Bryona Crable has driven herself to a new life.
Despite neglect, abuse, transience and public tragedy, she pushed herself to graduate from high school. Last week, she walked with her Bethel High School classmates and a grade point average near 3.0.
Two days later, with everything she owns packed in a 1997 Jeep Laredo, the 18-year-old drove toward a new home and community college in southern Oregon.
The Jeep was a gift – a rare recognition of what Crable has overcome and, at the worst moment in her life, the courage it took.
She’s the daughter of David Crable, who, on Dec. 21, 2009, got drunk, refused to leave his brother’s house near Eatonville, and shot a pair of Pierce County Sheriff’s deputies.
Deputy Kent Mundell died a week later, leaving a widow and two children. Sgt. Nicholas Hausner survived.
Bryona Crable was 16 when it happened, out of school for the Christmas season her family wasn’t doing much to celebrate. There was a lot of drinking that night. She told police her dad had finished a bottle of tequila by 9 p.m.
“My uncle was telling him he had to move by January 1,” Crable remembered last week. “(Dad) hadn’t had a job since I was in the seventh grade.”
The argument heated up, and the uncle called deputies to get David Crable out of the house. The deputies offered him a ride to a friend’s house.
“He went to pack his stuff and came out with the gun and started shooting,” she recalled. “I ran after my dad, trying to get the gun from him. I grabbed on to him as he was shooting and running through the house. I was just doing what I could.
“I remember looking down and seeing someone bleeding, then running out of the house screaming.”
She ran to a neighbor’s home and told 911 dispatchers what arriving officers needed to know.
“If that girl hadn’t have fought him, he might have gone back and shot the brother and the girlfriend and Nick again,” Pierce County Sheriff’s spokesman Ed Troyer said shortly after the killings.
Troyer arranged for Christmas gifts for her from Toys for Tots.
“We wanted to do what we could for her,” he said. “I can’t imagine being a 16-year-old girl and going through what she went through.”
Police considered her a hero, but she could not face returning to Graham-Kapowsin High School, where Mundell’s daughter also was a student. She transferred to Orting High School. It was one more disruption in a life that had gone from unsettled to chaotic.
Bryona Crable’s mother was 16 and her father was 18 when she was born.
Her father took her home and cared for her for about six months.
“My grandma took me in foster care until I was almost 4, then I moved in with dad,” she said.
He was an auto mechanic, and they lived in Auburn, where she went to Dick Scobee Elementary School, then Cascade Middle School.
Things began to fall apart after her father hurt his back and couldn’t work. They tried living in Spanaway with her uncle, aunt and grandmother.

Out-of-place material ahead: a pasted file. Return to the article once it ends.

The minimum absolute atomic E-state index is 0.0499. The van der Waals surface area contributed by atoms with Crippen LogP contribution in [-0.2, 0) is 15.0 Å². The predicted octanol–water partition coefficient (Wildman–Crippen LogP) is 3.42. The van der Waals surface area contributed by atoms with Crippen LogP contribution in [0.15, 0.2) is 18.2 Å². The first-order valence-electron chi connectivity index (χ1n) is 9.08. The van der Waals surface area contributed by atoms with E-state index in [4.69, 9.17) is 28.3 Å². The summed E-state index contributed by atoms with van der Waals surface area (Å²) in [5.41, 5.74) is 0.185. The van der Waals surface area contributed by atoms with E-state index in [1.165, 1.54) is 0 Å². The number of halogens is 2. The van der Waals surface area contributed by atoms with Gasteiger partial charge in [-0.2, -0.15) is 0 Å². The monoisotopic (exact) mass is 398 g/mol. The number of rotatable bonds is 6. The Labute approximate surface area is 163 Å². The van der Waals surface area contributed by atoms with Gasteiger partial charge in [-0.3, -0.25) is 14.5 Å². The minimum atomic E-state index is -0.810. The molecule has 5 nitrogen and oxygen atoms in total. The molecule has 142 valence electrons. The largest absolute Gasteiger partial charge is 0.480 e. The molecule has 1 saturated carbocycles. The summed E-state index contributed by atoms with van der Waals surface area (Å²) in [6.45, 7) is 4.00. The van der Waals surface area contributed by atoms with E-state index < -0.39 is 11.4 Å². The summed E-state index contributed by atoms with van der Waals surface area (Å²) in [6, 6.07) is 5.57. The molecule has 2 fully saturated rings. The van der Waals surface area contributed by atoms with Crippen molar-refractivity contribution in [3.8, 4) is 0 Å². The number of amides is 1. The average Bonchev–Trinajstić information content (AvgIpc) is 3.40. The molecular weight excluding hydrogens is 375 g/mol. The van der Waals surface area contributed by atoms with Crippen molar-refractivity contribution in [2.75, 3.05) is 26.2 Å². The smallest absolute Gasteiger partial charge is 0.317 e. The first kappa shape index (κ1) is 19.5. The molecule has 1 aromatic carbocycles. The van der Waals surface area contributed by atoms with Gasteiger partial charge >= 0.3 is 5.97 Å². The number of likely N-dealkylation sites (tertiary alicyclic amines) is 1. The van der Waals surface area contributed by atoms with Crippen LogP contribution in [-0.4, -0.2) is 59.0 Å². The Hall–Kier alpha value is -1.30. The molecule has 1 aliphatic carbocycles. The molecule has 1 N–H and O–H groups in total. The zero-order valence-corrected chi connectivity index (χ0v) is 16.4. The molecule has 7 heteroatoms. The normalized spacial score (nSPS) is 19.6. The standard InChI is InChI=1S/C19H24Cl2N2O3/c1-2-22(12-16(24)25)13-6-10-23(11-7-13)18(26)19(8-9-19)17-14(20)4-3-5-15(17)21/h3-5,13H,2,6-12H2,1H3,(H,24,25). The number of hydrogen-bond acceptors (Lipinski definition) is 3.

“That didn’t work out,” she said.
She tried living with her uncle and aunt in Eatonville, then bounced to Orting to live with her dad’s best friend, whom she called an unofficial uncle. From there, it was back to her uncle’s in Eatonville before he assaulted her and went to prison for violating restraining orders. She moved in with her ex-boyfriend’s family in Spanaway.
Since Bethel Junior High School, Crable has attended Graham-Kapowsin, Orting, Eatonville and Bethel high schools.
That’s the kind of school history that sinks grades and discourages students.
Not Crable. School was the most stable thing in her life, the only way to be better than all the people who had failed her.
“I love school,” she said.
Her grandmother, Pat Crable of Grants Pass, Ore., respects her for that.
“She got herself up every day,” she said. “No one else was there to get her up to go to school every day.”
Sallie Stewart respects that kind of drive. Stewart, who is married to a Puyallup police officer, founded Hero’s for Hero’s in the wake of Mundell’s murder.
The idea was to provide money for the children of slain law enforcement officers, but also to help people who tried to mitigate tragedies.
“When you do the right thing, not only will the community rally for you, law enforcement will rally for you,” Stewart said of its purpose. “They wish the best for you. They do.”
As she signed the paperwork establishing the nonprofit, Stewart had Bryona Crable in mind.
Stewart spoke with the girl about Hero’s for Hero’s plans to help her.
“She said, ‘I don’t have to have that life. I can make better choices.’ She thought she wanted something in the medical field, so she could help people,” Stewart said.
Working with the board, the nonprofit raised $15,000 at an auction, gave two-thirds of it to the Mundell children and set aside some of the rest for Crable. They agreed that if she’s going to find a job and go to school, she needs a car. (Stewart, by the way, knows the nonprofit’s name is bad grammar, but explained that Heroes for Heroes was already taken.)
Working with Troyer, they found the Jeep at a good price. They presented it to Crable, along with her first car insurance payments, after graduation.
Everyone cried, and Stewart gave Crable her number.
“You count,” she told the graduate. “You matter. If ever you should forget that, call me, and I will remind you.”firstname.lastname@example.org